Despite the influx of asylum seekers, the rate of denial of asylum claims has remained relatively steady, hovering around 50 percent over the past decade. According to the Transactional Records Access Clearinghouse (TRAC), an immigration data analysis arm of Syracuse University, the Department of Justice (DOJ) Executive Office for Immigration Review (EOIR) reported the following rates of denial per a Freedom of Information Act (FOIA) request. As of the end of September 2016, overall asylum denial rates for FY 2016 rose to about 57 percent.

Looking at the rate of denials alone is superficial because it ignores a lot of procedural inefficiencies. The data here refers to the denials issued by an immigration court, not the to the initial screenings conducted by an asylum officer at detention facilities. In Dilley, positive credible fear determinations neared 90 percent in May.  

One of those procedural inefficiencies is time. Immigration court hearings often occur years after a person or family is granted initial status at the border. In that time, witnesses and paperwork are often lost or destroyed, making it more difficult for a judge to assess the validity of an asylum seeker’s complaint.

Contrary to popular belief, it is extraordinarily difficult for someone to qualify for asylum in the United States. But a denial does not mean their claim was fraudulent. For Maria, the story she recounted to the asylum officer was her most terrifying encounter, but not the one that could potentially qualify her for asylum.

This is a big problem. Even if asylum officers—many of whom are empathetic individuals—spend extra time with an applicant trying to tease out more information, they are not successful. It takes time for anyone to open to a stranger, let alone to relive a traumatic experience. Using a translator—which officers are required to do—can also stunt the interview. Maria told me she did not want to tell her asylum officer more because the translator was a man, and she was scared and embarrassed. Another woman mentioned that while she spoke Spanish, it wasn’t her native language, and she did not know what questions were being asked. She did not know how to tell the asylum officer that she spoke an indigenous language, and was embarrassed because of the stigma of some indigenous people face at home.

The presence of a child in the interview also silences many mothers. During my interview with Maria, we hustled her daughter into a nearby playroom with tv and toys. Maria wanted to spare her daughter from knowing about threats made to the child’s life. Within minutes, her daughter—like so many other anxious children—panicked when she could not see her mom. Inevitably, a helpful guard paraded the child around the room, door to door, holding her up to the small glass windows until she found Maria. Although comforting in the moment, the presence of a child in the interview is a detriment to open and honest preparation and disclosure.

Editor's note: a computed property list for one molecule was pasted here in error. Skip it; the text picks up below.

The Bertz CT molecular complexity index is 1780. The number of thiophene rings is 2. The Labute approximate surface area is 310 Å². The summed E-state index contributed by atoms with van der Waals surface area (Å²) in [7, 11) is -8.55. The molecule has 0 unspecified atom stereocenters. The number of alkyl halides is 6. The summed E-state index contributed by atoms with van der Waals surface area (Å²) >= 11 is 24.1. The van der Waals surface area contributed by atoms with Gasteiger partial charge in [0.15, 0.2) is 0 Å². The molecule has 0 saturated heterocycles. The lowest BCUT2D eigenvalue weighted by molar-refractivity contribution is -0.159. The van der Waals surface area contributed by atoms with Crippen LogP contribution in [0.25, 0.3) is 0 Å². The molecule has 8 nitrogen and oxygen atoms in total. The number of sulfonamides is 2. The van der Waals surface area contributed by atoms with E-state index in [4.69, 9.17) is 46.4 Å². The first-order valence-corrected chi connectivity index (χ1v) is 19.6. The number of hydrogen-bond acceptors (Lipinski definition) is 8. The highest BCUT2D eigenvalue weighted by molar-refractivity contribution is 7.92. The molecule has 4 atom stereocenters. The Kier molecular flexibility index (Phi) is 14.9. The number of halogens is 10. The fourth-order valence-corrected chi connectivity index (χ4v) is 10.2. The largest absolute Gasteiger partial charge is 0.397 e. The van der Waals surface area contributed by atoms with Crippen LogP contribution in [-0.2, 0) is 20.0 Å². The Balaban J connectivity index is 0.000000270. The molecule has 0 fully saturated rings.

More than anything else though, having a lawyer makes a difference.

Success Often Turns on Having a Lawyer

Asylum applicants who are represented in any immigration proceeding have significantly higher chances of getting a positive determination. According to TRAC, the evidence shows that have an attorney is almost a necessity to winning asylum in court.

And let me cut you off at the pass—it is not because attorneys are telling clients what to say—it is because attorneys are telling clients what not to say.

Maria had unintentionally used her time with the asylum officer—over an hour—telling a story that does not matter. By parsing through the rest of Maria’s life—which was punctuated by violence due to her sexual orientation—it was much easier to highlight other details that provided for a more succinct, likely successful case.

For the unrepresented, there has been a steady upward march in denial rates, from 73 percent in FY 2001, to 90 percent in FY 2011. In 2016, more than five out of every ten represented asylum seekers were successful, as compared to only one out of ten who were unrepresented.

Highlighting the absurdity of the interview process of pro se clients are the questions that are occasionally posed to the children of asylum seekers in order to establish credibility for particularly difficult cases.  In Maria’s case, the asylum officer asked her six-year-old who her mom was afraid of at home. Pausing to consider the question, the child responded, “the police.” The asylum officer presumably found the child’s response undercut her mother’s stories about threats from the gang.

When I asked the girl and her mother what the child meant when she said that her mom was afraid of the police, her mom told me that many children confuse the police with gang members because they both carry large guns and wear uniforms.

When I asked her daughter if she understood the interview questions, she said in no uncertain terms  that she had no idea what the asylum officer was asking, and just answered “yes” to her questions because the officer smiled when the child said yes.

And, of course, this is magnified when a child faces an immigration judge or asylum officer alone. In the now infamous clip of Last Week Tonight with John Oliver, John Oliver highlighted cases of pro se clients as young at two years of age, including one where a child asked to be returned to the country of “Pizza.”

Fixing the mess…

…is easier said than done, but a fix is urgent.  All of the changes imposed by the administration in recent months—separating children from their families, instituting the zero tolerance policy, and changing who qualifies as members of a particular social group—must be countered (at the very least) by increasing the procedural safeguards available to individuals seeking a legal immigration pathway. Chief among them is providing counsel. 

For Maria and her daughter, earlier counsel might have saved her and her daughter from removal to a home where they may be killed by one of the same enemies we condemn in the U.S.